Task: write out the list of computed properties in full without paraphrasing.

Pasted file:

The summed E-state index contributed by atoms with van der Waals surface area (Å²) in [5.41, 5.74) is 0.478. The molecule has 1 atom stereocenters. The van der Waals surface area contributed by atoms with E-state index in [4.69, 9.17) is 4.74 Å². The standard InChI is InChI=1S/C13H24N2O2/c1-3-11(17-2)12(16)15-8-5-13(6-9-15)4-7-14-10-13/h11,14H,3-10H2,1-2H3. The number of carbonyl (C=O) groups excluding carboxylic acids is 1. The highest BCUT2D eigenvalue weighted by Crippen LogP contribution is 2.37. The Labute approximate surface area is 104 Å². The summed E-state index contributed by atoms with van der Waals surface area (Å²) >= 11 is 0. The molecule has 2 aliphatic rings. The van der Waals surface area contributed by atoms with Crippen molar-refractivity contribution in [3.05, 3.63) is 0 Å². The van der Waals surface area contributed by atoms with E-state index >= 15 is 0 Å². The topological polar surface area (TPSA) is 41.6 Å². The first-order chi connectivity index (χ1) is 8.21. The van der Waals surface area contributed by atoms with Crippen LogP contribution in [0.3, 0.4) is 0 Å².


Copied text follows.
The summed E-state index contributed by atoms with van der Waals surface area (Å²) in [5.41, 5.74) is 0.478. The molecule has 1 atom stereocenters. The van der Waals surface area contributed by atoms with E-state index in [4.69, 9.17) is 4.74 Å². The standard InChI is InChI=1S/C13H24N2O2/c1-3-11(17-2)12(16)15-8-5-13(6-9-15)4-7-14-10-13/h11,14H,3-10H2,1-2H3. The number of carbonyl (C=O) groups excluding carboxylic acids is 1. The highest BCUT2D eigenvalue weighted by Crippen LogP contribution is 2.37. The Labute approximate surface area is 104 Å². The summed E-state index contributed by atoms with van der Waals surface area (Å²) >= 11 is 0. The molecule has 2 aliphatic rings. The van der Waals surface area contributed by atoms with Crippen molar-refractivity contribution in [3.05, 3.63) is 0 Å². The van der Waals surface area contributed by atoms with E-state index >= 15 is 0 Å². The topological polar surface area (TPSA) is 41.6 Å². The first-order chi connectivity index (χ1) is 8.21. The van der Waals surface area contributed by atoms with Crippen LogP contribution in [0.3, 0.4) is 0 Å².